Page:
From our perspective, outreach has always been the favorite and most rewarding part of our teen events. And that’s all because of one not-so-secret ingredient: Evangelism!
But the word “evangelism” has a knack for turning people in the opposite direction. So what makes us think it’s a good idea to send teenagers out to begin conversations with strangers and their friends about the gospel?
I’ll give you 3 good ideas why:
1. They’ll get the chance to really own their faith.
In Philemon 1:6 Paul wrote, “I pray that you may be active in sharing your faith so that you may know every good thing you have in Christ Jesus.” When teenagers share their faith actively, they begin to own their faith personally. That’s why we made teens going out and sharing their faith the central component of all our events, and Dare 2 Share LIVE is no exception.
I’m convinced that we must equip teenagers to share the gospel if we truly expect their faith to be their own over the long haul. There’s something about evangelism that forces a teenager to go beyond head knowledge of the faith to heart ownership of it. Why? Because risk is involved in faith sharing!
When teenagers share the gospel they’re opening themselves up to mockery, scorn and being ostracized from their social circles and potential friends. But it is this exact possibility that can harden the cement of their faith into the concrete of Christian convictions.
Maybe that’s why we don’t see many former Mormon missionaries abandoning their faith. After dealing with two years of slammed doors and argumentative evangelicals, the average young Mormon has complete ownership of the tenants of Mormonism. You’d need a tire iron and the full power of the Holy Spirit to pry it from their white-knuckled fingers.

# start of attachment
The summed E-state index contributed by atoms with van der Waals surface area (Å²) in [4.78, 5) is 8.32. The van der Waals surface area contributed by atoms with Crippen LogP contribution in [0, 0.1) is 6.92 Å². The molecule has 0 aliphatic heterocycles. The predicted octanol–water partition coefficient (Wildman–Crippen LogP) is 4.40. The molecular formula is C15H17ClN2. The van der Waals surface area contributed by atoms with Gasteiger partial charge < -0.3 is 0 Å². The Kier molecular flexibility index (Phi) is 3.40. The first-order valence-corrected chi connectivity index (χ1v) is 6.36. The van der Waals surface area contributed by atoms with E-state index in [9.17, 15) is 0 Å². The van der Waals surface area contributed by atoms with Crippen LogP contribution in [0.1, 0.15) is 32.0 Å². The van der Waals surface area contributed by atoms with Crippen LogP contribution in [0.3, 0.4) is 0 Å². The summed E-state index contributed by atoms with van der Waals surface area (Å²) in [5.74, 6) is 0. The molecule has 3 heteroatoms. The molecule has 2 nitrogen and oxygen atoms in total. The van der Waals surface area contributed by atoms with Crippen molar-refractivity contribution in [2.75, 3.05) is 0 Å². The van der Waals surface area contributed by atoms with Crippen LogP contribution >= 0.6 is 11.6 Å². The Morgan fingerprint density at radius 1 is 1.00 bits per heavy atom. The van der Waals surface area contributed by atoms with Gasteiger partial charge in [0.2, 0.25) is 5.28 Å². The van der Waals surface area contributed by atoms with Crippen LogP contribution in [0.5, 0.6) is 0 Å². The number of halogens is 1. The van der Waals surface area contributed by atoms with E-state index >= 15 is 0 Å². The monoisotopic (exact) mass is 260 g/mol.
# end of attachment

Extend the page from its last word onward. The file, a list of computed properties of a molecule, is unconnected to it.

Their faith has been steeled and sealed on our doorsteps. They’ve processed through their faith by articulating and defending it again and again and again. And the verbal persecution they receive just drives it deeper into their souls and psyches.
Think about it, the central call of discipleship is a call to die. In Matthew 10:38,39 Jesus told his young disciples, “Whoever does not take up their cross and follow me is not worthy of me. Whoever finds their life will lose it, and whoever loses their life for my sake will find it.” What’s interesting is that Jesus gave this challenge to his disciples in the context of sending them out on an evangelistic mission. He was calling them to die a social death by sending them to preach “The kingdom of God is near.”
The same thing happens when our teenagers share their faith. They pick up their crosses, die to themselves socially by sharing the gospel publicly. The act of evangelism drives their faith deeper into their souls, not only because of the risk they are taking, but because of the faith they are building. The fear associated with relational evangelism cannot help but make a teenager pray for strength and boldness. And it is only through this full reliance and connection to the Vine (aka “Jesus“) that they can produce lasting fruit (John 15:1-8)¹.
2. It changes the dynamic of your youth group.
Sadly, youth ministries that tend to be all about what’s happening inside the four walls of the youth room become spiritually inbred and culturally impotent. True discipleship entails sending teens on mission every single day to their friends, classmates and teammates. (Not just teaching them God’s Word.) Because it’s during these gospel conversations where many teenagers begin to truly know and own their faith.
Think of it this way, if you pour milk into a sponge and don’t squeeze it out, the milk will sour. In the same way, if our teenagers take in the milk of the Word (1 Peter 2:2) but never pour it out to their peers, they too will spoil. D2S LIVE brings the milk to the table during the inspiration segment to pours into your students. It then gives them an opportunity to squeeze themselves out during the outreach so they don’t sour.
Believe me, your teenagers are ready for this!